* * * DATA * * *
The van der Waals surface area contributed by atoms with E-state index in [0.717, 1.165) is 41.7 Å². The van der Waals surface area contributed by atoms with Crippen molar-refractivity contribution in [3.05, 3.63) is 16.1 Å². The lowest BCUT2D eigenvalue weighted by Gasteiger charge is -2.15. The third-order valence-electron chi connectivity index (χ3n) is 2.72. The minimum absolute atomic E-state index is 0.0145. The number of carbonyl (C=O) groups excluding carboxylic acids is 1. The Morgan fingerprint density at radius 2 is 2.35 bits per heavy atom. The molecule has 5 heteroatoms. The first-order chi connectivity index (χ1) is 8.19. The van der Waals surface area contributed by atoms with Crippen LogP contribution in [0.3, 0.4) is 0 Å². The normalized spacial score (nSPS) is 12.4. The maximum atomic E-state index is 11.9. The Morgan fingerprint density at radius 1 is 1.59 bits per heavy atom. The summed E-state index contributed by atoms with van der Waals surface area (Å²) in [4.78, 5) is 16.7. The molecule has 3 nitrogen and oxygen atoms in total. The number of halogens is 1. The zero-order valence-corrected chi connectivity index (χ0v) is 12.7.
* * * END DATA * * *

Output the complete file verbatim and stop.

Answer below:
The van der Waals surface area contributed by atoms with E-state index in [0.717, 1.165) is 41.7 Å². The van der Waals surface area contributed by atoms with Crippen molar-refractivity contribution in [3.05, 3.63) is 16.1 Å². The lowest BCUT2D eigenvalue weighted by Gasteiger charge is -2.15. The third-order valence-electron chi connectivity index (χ3n) is 2.72. The minimum absolute atomic E-state index is 0.0145. The number of carbonyl (C=O) groups excluding carboxylic acids is 1. The Morgan fingerprint density at radius 2 is 2.35 bits per heavy atom. The molecule has 5 heteroatoms. The first-order chi connectivity index (χ1) is 8.19. The van der Waals surface area contributed by atoms with Crippen LogP contribution in [0.3, 0.4) is 0 Å². The normalized spacial score (nSPS) is 12.4. The maximum atomic E-state index is 11.9. The Morgan fingerprint density at radius 1 is 1.59 bits per heavy atom. The summed E-state index contributed by atoms with van der Waals surface area (Å²) in [4.78, 5) is 16.7. The molecule has 3 nitrogen and oxygen atoms in total. The number of halogens is 1. The zero-order valence-corrected chi connectivity index (χ0v) is 12.7.